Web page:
What is a health insurance subsidy and do I qualify?
Looking for an insurance plan for 2015? Freelancers have more options than ever before -- and may even receive help from the government to pay for it.
About 85% of the 8 million people who enrolled through a healthcare marketplace obtained premium subsidies last year, according to HHS. Read on to found out if you qualify! And if you do, learn how to use a subsidy towards a plan on Freelancers Union's National Benefits Platform.
What’s a subsidy?
A subsidy is financial assistance for buying health insurance on the Health Insurance Marketplace (also known as the exchange, or “Obamacare”). In other words, your subsidy helps pay for some of your monthly health insurance costs.
Here are 3 things that determine if you are eligible:
- How much health insurance costs where you live
- What your income will be in 2015
- Your household size
There are a number of third-party websites that can help you figure out if you qualify for a subsidy. Try using the calculator at the Kaiser Family Foundation to find out if you qualify for a subsidy.
Generally, you can make up to 400% the federal poverty level in order to qualify for the advance premium tax credit. For an individual, this is around $46,000. For a family of four, that’s around $95,000. If you make less than this, you will probably be eligible for a subsidy!
I qualify for a subsidy. What now?
If you buy health insurance using the advance premium tax credit, you can apply the credit directly to the health plan in which you enroll.
There are three different ways you can use the advance premium tax credit:
- You can apply the advance premium tax credit equally throughout the entire year, so that your monthly premiums for your health insurance are lower
- You can choose to get the entire advance premium tax credit back as part of a tax return at the end of the year
- You can use only some of your credit during the year and get some of it back in a tax return at the end of the year
Depending on where you live, Freelancers Union may be able to help you apply a subsidy towards a plan. Search on our National Benefits Platform to see which plans are available through Freelancers Union in your area.
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OK, but estimating my income is... impossible.
For many freelancers, income can vary each year, and you never know how much you’re going to make... until you actually make it. Honestly, the subsidy process probably wasn’t designed with freelancers in mind.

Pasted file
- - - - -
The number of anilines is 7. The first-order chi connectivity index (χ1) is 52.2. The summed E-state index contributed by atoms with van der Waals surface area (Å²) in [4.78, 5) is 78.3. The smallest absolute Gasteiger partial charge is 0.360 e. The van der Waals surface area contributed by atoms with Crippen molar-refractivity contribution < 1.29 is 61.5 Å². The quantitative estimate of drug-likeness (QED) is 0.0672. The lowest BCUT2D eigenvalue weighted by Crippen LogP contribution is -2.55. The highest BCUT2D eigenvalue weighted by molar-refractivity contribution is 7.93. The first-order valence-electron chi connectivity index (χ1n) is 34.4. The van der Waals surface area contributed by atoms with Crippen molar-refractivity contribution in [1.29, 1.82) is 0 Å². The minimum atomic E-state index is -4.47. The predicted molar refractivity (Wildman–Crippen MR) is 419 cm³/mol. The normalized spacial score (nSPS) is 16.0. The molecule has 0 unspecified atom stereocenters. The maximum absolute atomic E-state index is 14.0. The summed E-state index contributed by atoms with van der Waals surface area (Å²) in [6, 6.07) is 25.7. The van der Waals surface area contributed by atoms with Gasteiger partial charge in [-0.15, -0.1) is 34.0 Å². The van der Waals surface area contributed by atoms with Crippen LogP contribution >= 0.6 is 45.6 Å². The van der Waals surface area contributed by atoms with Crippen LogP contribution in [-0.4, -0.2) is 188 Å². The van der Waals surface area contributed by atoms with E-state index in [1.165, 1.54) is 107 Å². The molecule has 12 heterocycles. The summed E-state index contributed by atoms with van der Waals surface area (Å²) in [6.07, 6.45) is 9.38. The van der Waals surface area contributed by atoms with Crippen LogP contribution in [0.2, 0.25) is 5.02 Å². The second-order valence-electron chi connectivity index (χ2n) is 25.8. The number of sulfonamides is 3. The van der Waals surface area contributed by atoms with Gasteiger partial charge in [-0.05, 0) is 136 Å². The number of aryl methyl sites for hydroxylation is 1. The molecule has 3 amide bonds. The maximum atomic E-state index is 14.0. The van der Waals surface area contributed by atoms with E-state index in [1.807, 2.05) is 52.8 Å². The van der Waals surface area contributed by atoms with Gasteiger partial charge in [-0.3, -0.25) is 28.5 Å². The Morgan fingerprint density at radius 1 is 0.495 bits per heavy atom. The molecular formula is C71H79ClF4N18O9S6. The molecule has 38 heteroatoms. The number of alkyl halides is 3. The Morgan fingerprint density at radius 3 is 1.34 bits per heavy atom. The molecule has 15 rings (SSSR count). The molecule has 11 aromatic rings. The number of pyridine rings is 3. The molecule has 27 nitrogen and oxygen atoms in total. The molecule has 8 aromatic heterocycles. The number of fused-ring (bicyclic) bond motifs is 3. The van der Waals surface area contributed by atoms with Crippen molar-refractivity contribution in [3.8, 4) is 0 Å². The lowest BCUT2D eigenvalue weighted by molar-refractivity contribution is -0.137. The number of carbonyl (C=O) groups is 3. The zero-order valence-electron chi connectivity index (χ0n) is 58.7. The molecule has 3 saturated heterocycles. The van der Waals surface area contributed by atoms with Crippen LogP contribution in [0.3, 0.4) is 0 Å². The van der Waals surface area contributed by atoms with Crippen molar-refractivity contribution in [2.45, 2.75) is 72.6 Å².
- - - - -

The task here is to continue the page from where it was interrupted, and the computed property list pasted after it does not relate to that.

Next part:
For most people, that “estimated income” number (which you may see listed as “MAGI”), will be the same as the Adjusted Gross Income (AGI) reported on your federal tax return (Line 37 on Form 1040, Line 4 on Form 1040‐EZ, and Line 21 on Form 1040A). If you expect to make about the same in 2015, you may want to use that number.
But if you expect to make more or less this year, the government expects you to make your best educated guess. Yup, guess. You may want to start with your 2013 AGI and add or subtract to come to the right number.
Consumers Union has a very good guide on how to estimate your self-employment income here.
What if I estimate wrong?
The good thing to know is that if you estimate either too high or too low, you’re not going to “get in trouble”. The government will try to match your estimated income to your tax statements, but they’re focused on catching big errors, like a person who makes $150,000 a year and but says they’re unemployed.
If you estimate too low, you will receive the rest of your premium tax credit as a credit on your tax return and may receive a tax refund.
If you estimate too high, you may be required to pay back some of your subsidy to the government. This would be charged directly to your end-of-year taxes (or be subtracted from your tax return).
If this seems like a huge headache and you can afford to do so, it might be a good idea to receive your subsidy as a tax credit at the end of the year, rather than applying it to your monthly premium.
What if the government asks me for proof of income?
When you’re applying for a subsidy, if you give an amount lower than your 2013 AGI, you may be required to submit additional documentation proving your lower income for 2015.
Here are some acceptable forms of documentation for freelancers (from Consumers Union):
- Most recent 1099‐MISC
- Most recent quarterly or year‐to‐date profit and loss statement
- Bookkeeping records or a self‐prepared ledger that shows income and deductible expenses
- Bank statement showing deposits and expenses from your business
What happens if I don’t qualify for a subsidy?
To see what plans are available through Freelancers Union, search by state on our National Benefits Platform. We also offer dental, disability, life and a whole host of other benefits through the platform -- and the profits go back to supporting our social purpose mission.
You can still use the Health Insurance Marketplace or purchase insurance through a private insurer even if you don’t qualify for financial assistance. Browse now.